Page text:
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E01095: The Latin Martyrdom of *Pullio of Ciballae, of the late 4th c., recounts the martyrdom of Pullio (S00694), a chief lector (primicerius lectorum) from Cibalae in Pannonia (now Vinkovci, Croatia). It also mentions the martyrdoms of presbyter *Montanus of Singidunum (S00695), bishop *Irenaeus of Sirmium (S00696), deacon *Demetrius of Sirmium (S00697), and bishop Eusebius of *Cibalae (S00698). Composed in Pannonia (on the middle Danube).

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posted on 2016-01-26, 00:00 authored by erizos
Martyrdom of Pullio of Ciballae (BHL 6869)

I. Diocletianus et Maximianus regnantes decreuerunt ut, immissa persecutione, omnes christianos aut delerent aut a fide facerent deuiare. 2. Quo tempore haec praeceptio cum uenisset ad Sirmiensium ciuitatem, Probus praeses imperatae sibi persecutionis a clericis sumpsit exordium; et comprehensum sanctum Montanum, presbyterum ecclesiae Singidunensis diuque christianae fidei uiribus conluctantem, misit in fluuium. 3. Episcopum quoque Irenaeum Sirmiensis ecclesiae pro fide et commissae sibi plebis constantia fortiter dimicantem ad caelestem palmam simili sententia cognitor prouexit immitis. 4. Etiam sanctum Demetrium, eiusdem ecclesiae diaconum, renuntiantem idolis et impia praecepta contempnentem, uario tormentorum genere confectum temporali morti tradidit in aeternitate uicturum.

II. Sed, cum in his eius satiata crudelitas non fuisset, uicinas peragrandas esse credidit ciuitates. 2. Et cum sub specie publicae necessitatis ad urbem Cibalitanam peruenisset, de qua Valentinianus, christianissimus imperator, oriundus esse cognoscitur et in qua superiori persecutione Eusebius, eiusdem ecclesiae uenerandus antistes, moriendo pro Christi nomine de morte et de diabolo noscitur triumphasse, 3. contigit Domini misericordia prouidente ut eodem die comprehensus Pullio, primicerius lectorum, fidei ardore notissimus, a ministris crudelitatis ipsius offerretur examini dicentibus:“Hic in tantam prorupit superbiam ut non cesset deos et principes blasphemare”

‘During their reign, Diocletian and Maximian ordered that a persecution be started and that they should either kill all Christians or make them depart from the faith. In that time, when this decree reached the city of Sirmium, Probus the governor began the persecution ordered to him from the clerics. And he arrested Montanus, presbyter of the church of Singidunum, who had fought for a long time by the power of the Christian faith, and threw him into the river. Also bishop Irenaeus of the Church of Sirmium, who struggled strongly for the faith and for the sake of the people entrusted to him, the bitter man sent him to heavenly victory by a similar sentence. Also Saint Demetrius, deacon of the same church, who renounced the idols and contempted the impious decrees, he treated him with various kinds of torments, and delivered him to a temporary death, so that he may gain victory in eternity.

But, as his cruelty was not satisfied by these things, he thought that he should search the neighbouring cities as well. And, when he reached the city of Cibalae on the occasion of some state business (the most Christian emperor Valentinian is known to have hailed from that city, and also Eusebius, the venerable prelate of the same church, is known to have triumphed over death and devil by his death for the name of Christ during an earlier persecution there), it happened by the providence of the mercy of the Lord, that Pullio, a chief lector (primicerius lectorum), famous for the ardour of his faith, was arrested and brought to trial on the same day by ministers of the same cruelty, who said: ‘This man has reached such a level of arrogance that he does not respect the gods and offends the rulers.’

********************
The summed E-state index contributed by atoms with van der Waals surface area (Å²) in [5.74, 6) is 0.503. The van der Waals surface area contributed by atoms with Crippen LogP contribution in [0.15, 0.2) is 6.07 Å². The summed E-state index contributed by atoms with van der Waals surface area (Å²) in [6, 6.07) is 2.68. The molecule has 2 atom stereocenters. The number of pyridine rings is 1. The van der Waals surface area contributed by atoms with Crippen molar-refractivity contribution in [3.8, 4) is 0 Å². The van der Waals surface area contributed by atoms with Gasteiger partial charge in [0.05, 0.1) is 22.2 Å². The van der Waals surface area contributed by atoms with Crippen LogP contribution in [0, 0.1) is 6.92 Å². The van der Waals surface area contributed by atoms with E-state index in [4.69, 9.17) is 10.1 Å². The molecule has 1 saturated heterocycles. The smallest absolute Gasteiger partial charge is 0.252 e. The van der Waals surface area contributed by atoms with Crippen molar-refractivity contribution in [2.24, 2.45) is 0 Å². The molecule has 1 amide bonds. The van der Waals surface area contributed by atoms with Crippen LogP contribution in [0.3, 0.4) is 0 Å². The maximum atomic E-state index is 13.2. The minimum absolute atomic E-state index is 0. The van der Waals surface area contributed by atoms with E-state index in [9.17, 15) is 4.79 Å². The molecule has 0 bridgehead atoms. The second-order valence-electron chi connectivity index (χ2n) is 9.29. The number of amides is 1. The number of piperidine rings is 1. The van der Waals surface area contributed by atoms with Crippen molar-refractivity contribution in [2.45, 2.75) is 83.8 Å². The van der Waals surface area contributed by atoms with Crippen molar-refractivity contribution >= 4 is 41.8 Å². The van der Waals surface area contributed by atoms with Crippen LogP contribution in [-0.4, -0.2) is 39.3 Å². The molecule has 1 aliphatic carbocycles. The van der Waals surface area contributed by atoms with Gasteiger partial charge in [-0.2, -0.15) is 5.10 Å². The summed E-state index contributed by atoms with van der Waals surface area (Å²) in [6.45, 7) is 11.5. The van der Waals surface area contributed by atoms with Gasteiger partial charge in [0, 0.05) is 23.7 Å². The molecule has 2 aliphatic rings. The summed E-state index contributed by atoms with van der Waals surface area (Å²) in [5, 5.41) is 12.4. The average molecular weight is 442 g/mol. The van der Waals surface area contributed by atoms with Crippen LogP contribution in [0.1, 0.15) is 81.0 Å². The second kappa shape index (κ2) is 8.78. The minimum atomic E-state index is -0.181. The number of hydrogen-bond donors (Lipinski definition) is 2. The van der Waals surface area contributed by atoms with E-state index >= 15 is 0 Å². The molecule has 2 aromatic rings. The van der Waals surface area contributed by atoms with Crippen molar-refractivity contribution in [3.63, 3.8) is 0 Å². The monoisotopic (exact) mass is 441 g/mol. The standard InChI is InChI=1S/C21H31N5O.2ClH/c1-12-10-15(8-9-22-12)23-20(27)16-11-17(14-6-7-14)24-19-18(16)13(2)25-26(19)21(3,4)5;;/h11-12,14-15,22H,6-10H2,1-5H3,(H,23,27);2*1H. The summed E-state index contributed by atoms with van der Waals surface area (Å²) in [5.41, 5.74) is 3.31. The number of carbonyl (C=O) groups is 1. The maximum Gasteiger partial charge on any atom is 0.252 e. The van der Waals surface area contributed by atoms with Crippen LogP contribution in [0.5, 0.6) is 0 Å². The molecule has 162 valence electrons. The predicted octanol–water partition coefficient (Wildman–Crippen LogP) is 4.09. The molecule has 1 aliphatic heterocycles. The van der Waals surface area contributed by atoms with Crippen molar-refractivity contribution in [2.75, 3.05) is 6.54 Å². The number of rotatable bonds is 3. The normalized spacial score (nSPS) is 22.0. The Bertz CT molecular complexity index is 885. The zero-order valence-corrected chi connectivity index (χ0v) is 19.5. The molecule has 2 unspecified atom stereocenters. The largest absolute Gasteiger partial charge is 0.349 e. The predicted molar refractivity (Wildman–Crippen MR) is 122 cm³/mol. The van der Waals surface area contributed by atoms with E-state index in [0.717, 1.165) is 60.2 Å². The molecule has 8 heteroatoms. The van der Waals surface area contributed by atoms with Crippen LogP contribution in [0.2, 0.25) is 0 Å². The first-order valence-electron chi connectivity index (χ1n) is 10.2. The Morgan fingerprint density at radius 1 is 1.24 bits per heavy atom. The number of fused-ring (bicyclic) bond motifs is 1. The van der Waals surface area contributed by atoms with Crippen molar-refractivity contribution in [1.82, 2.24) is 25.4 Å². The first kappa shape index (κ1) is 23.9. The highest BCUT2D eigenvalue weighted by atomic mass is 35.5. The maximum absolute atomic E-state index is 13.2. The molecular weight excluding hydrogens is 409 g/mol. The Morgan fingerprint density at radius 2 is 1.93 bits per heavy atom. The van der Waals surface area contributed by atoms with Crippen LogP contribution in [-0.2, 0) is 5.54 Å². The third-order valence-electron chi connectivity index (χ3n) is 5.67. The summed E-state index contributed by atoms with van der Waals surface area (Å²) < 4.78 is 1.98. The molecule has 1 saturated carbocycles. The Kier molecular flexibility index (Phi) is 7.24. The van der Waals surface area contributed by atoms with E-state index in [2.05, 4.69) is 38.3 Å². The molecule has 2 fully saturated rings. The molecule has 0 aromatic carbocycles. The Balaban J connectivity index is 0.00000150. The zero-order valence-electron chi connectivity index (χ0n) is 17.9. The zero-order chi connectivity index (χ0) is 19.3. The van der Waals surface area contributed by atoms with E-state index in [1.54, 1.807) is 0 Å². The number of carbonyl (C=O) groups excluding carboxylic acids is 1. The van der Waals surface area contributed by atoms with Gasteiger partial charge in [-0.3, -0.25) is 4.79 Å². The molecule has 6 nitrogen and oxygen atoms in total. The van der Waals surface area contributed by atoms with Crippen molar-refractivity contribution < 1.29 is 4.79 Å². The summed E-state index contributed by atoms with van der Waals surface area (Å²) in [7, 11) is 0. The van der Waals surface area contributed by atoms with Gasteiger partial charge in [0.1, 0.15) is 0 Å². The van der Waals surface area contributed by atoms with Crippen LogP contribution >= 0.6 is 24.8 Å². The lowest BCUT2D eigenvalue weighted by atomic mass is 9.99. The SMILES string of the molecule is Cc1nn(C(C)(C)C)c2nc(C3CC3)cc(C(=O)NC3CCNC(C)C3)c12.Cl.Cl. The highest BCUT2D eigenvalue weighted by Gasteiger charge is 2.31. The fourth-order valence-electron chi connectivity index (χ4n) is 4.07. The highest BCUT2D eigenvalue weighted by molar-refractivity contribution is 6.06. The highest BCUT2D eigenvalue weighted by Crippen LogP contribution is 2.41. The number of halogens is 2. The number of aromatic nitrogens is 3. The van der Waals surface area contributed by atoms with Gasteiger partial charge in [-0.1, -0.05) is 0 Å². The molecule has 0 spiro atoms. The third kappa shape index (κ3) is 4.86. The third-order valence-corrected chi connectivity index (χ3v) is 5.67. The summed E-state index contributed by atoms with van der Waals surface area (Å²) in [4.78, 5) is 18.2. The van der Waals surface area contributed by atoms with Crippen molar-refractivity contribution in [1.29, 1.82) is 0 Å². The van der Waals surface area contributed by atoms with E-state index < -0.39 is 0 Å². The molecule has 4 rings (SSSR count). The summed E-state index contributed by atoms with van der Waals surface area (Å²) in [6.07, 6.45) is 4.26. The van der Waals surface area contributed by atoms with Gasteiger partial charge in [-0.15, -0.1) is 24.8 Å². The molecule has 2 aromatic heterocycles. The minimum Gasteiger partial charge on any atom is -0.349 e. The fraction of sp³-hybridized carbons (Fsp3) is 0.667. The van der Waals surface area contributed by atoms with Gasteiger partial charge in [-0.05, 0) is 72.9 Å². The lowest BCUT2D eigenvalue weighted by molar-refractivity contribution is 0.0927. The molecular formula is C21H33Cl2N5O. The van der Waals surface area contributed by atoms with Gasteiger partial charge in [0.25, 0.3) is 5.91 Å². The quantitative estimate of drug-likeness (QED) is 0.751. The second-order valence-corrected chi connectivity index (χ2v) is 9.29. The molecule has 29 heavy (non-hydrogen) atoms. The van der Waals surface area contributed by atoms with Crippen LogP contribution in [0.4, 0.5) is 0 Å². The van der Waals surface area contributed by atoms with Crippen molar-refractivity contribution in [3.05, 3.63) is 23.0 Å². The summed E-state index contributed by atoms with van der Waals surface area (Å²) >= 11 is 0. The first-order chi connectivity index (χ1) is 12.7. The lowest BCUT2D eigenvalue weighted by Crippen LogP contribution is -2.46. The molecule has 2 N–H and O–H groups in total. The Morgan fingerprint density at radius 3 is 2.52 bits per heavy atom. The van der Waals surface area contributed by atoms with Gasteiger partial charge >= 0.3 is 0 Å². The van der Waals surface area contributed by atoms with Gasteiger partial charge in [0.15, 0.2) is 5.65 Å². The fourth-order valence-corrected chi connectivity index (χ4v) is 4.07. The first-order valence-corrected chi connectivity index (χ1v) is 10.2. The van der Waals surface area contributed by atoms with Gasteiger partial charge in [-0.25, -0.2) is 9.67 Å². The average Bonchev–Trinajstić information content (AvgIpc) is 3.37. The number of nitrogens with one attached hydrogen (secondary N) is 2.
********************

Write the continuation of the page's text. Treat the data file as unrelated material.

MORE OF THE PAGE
Probus asks Pullio about his name, his faith and office. Pullio confesses being a chief reader of the Christians. Probus mokes the Christian faith as foolishness, while Pullio replies that foolishness is the observance of pagan superstitions, and gives a brief explanation of the Christian faith in one God in Heaven, and of the moral teachings of Christianity. Probus threatens to kill him, but Pullio declares that eternal life is preferable to the temporary one. He refuses to sacrifice and invites Probus to do what he has been ordered to do. He is condemned to be burned alive.

V. Mox quoque raptus a ministris diaboli et ductus quasi miliario longe a ciuitate, agonem suum laudans et benedicens et glorificans Deum impleuit martyrium intrepidus. 2. Cuius uenerabilem passionem, sed et sancti episcopi eiusdem ciuitatis Eusebii qui ante plurimos annos eodem die uitam martyrii caelestem promouit ad gloriam, hodie cum gaudio celebrantes deprecemur diuinam potentiam ut nos eorum meritis participes esse dignetur. 3. Haec autem acta sunt in ciuitate Cibalitana die quinto kalendarum maiarum, sub Diocletiano et Maximiano imperatoribus, regnante Domino nostro Iesu Christo cui est honor et gloria in saecula saeculorum, amen.

'And immediately, he was seized by the servants of the Devil and taken about one mile away from the city, and he consummated without trembling his contest, the martyrdom, praising and blessing and glorifying God. As we happily celebrate today his venerable suffering, but also that of Eusebius, the holy bishop of the same city, who many years earlier, on the same day, raised his life to the heavenly glory of martyrdom, let us beseech the divine power to make us worthy of partaking in their merits. These things took place in the city of Cibalae, five days before the calends of May (26 April), under the emperors Diocletian and Maximian, and during the reign of our Lord Jesus Christ, to Whom be honour and glory for ever and ever. Amen.'